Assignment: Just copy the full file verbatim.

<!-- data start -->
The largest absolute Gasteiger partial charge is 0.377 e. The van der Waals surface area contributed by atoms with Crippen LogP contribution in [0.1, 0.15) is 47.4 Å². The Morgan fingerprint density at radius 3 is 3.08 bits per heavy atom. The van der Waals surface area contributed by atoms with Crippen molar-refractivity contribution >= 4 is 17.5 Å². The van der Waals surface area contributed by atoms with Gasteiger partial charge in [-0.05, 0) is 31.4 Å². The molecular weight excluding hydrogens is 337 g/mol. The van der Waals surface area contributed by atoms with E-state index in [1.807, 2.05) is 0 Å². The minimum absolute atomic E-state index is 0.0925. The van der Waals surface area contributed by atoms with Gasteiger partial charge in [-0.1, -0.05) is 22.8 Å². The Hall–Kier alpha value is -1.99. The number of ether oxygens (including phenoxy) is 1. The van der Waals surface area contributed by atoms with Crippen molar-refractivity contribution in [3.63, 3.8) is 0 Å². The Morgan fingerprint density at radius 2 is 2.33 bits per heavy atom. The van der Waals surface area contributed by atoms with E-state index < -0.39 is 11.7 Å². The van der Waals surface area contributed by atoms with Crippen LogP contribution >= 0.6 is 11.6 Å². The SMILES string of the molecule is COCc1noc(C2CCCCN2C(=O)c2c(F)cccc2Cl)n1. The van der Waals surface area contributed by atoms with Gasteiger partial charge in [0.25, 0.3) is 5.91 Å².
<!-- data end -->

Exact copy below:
The largest absolute Gasteiger partial charge is 0.377 e. The van der Waals surface area contributed by atoms with Crippen LogP contribution in [0.1, 0.15) is 47.4 Å². The Morgan fingerprint density at radius 3 is 3.08 bits per heavy atom. The van der Waals surface area contributed by atoms with Crippen molar-refractivity contribution >= 4 is 17.5 Å². The van der Waals surface area contributed by atoms with Gasteiger partial charge in [-0.05, 0) is 31.4 Å². The molecular weight excluding hydrogens is 337 g/mol. The van der Waals surface area contributed by atoms with E-state index in [1.807, 2.05) is 0 Å². The minimum absolute atomic E-state index is 0.0925. The van der Waals surface area contributed by atoms with Gasteiger partial charge in [-0.1, -0.05) is 22.8 Å². The Hall–Kier alpha value is -1.99. The number of ether oxygens (including phenoxy) is 1. The van der Waals surface area contributed by atoms with Crippen molar-refractivity contribution in [3.63, 3.8) is 0 Å². The Morgan fingerprint density at radius 2 is 2.33 bits per heavy atom. The van der Waals surface area contributed by atoms with E-state index < -0.39 is 11.7 Å². The van der Waals surface area contributed by atoms with Crippen LogP contribution >= 0.6 is 11.6 Å². The SMILES string of the molecule is COCc1noc(C2CCCCN2C(=O)c2c(F)cccc2Cl)n1. The van der Waals surface area contributed by atoms with Gasteiger partial charge in [0.25, 0.3) is 5.91 Å².